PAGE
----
Although race relations weren’t where Schuyler wanted for them to be at that time, he was quick to point out that they had improved markedly since slavery had ended. He was equally quick to observe that “civil rights laws, state or federal, have had little to do with” such changes. Rather, it is “custom” that “has dictated the pace of compliance” with those civil rights laws that would have otherwise remained “dormant in the law books.”

The “principal case” that Schuyler makes against proposed legislation pertained to “the dangerous purpose it may serve.” Such a law “is still another encroachment by the central government on the federalized structure of our society.”

Schuyler was blunt: “Armed with this law enacted to improve the lot of a tenth of the population, the way will be opened to enslave the rest of the populace.” A federal civil rights law of the sort that was passed in 1964 strikes “a blow at the very basis of American society” — i.e. “state sovereignty and individual liberty and preference.”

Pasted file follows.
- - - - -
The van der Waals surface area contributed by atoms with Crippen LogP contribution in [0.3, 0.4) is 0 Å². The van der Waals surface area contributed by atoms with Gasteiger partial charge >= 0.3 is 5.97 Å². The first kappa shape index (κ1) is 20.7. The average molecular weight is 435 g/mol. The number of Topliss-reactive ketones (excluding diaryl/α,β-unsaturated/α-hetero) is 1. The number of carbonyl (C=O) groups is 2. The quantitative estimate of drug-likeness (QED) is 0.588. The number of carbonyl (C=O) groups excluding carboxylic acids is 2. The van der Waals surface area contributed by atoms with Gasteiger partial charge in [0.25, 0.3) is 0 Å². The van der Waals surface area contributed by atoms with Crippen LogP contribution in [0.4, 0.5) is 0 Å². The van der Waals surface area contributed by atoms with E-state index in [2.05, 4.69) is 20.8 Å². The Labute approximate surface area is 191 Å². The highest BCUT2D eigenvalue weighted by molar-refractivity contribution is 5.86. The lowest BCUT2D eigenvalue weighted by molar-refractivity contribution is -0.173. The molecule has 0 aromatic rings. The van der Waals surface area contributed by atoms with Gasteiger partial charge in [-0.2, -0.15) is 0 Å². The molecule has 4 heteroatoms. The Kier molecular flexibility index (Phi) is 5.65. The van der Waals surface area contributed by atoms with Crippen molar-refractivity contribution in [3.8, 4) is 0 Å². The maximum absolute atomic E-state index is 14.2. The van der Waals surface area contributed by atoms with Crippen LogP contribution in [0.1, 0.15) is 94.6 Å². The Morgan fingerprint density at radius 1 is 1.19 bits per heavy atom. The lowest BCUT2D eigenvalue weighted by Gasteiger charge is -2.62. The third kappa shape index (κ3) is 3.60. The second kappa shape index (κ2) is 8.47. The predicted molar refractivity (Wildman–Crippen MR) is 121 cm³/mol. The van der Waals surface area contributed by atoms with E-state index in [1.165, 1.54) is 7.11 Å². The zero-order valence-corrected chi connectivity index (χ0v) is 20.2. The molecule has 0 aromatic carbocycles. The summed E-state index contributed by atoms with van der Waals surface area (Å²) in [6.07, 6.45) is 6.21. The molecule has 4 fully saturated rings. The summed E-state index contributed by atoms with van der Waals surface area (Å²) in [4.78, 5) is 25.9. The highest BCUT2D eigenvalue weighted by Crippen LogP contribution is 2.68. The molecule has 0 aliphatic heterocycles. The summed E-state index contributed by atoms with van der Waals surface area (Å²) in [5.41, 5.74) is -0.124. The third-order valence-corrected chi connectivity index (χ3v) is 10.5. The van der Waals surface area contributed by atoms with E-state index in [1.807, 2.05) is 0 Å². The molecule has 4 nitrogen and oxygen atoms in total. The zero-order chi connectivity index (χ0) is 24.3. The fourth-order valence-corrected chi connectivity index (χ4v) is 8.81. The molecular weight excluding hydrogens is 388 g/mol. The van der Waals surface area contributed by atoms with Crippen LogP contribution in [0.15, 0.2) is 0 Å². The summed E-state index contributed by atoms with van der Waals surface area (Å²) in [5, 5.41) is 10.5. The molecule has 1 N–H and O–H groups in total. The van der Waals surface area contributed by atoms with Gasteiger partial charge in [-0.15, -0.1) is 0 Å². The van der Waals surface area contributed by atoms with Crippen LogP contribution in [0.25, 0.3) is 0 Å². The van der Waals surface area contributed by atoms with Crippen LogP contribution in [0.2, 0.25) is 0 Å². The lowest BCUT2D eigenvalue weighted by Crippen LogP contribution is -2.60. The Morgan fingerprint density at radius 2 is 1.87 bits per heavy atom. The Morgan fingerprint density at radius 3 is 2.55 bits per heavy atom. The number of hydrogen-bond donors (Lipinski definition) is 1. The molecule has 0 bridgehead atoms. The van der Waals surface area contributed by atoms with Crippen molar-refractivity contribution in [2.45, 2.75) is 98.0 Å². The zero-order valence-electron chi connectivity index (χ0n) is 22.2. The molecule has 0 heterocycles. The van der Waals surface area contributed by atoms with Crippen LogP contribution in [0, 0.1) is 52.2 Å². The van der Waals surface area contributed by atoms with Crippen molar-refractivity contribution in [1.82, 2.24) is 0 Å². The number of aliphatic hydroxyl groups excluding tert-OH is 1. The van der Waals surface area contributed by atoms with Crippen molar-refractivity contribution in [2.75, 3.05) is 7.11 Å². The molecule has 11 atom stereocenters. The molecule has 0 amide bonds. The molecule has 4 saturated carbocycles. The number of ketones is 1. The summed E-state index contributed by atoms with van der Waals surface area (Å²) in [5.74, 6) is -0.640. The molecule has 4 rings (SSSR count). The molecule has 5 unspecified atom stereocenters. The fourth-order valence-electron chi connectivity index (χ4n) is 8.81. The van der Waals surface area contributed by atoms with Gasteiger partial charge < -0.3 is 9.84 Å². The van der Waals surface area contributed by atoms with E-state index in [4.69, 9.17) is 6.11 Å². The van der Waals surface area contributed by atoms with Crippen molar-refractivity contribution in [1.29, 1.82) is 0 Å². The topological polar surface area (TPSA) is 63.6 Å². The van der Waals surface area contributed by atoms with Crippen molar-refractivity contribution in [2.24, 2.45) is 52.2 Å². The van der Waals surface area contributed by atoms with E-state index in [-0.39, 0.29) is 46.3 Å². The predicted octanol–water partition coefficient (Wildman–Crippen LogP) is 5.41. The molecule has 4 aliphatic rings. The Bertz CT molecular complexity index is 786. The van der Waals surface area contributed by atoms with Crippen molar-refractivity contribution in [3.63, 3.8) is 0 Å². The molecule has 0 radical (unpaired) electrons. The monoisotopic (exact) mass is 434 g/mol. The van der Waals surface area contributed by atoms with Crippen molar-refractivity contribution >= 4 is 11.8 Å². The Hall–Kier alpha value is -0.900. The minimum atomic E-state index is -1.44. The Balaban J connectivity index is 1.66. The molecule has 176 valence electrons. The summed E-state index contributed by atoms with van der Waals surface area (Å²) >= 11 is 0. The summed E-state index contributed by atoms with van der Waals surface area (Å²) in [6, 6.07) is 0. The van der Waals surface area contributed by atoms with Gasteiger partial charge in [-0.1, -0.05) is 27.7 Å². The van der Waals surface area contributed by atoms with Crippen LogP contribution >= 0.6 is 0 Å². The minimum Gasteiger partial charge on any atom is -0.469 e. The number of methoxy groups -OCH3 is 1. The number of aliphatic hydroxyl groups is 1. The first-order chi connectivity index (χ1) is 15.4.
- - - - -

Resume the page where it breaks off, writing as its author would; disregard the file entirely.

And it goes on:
Schuyler insisted on being even more graphic: “We are fifty separate countries, as it were, joined together for mutual advantage, security, advancement, and protection. It was never intended that we should be bossed by a monarch, elected or born. When this happens, the United States as a free land will cease to exist.”

His position on this one issue alone is sufficient to show that Schuyler was not, and never cared to be, what some have called a “race man.” He relished his individuality, and cherished the liberty that America’s Founders advanced.

Of those race men, like Martin Luther King, Jr. and, particularly, Malcolm X, Schuyler had choice words.

He lauded King’s objectives but deplored his motives. When King was awarded the Nobel Peace Prize in 1964, Schuyler was outraged. He wrote that King deserved, not this prize, but “the Lenin Prize,” for “it is no mean feat for one so young to acquire sixty Communist-front citations.” Schuyler remarked that “Dr. King’s principal contribution to world peace has been to roam the country like some sable typhoid-Mary, infecting the mentally disturbed with the perversion of Christian doctrine, and grabbing lecture fees from the shallow-pated.”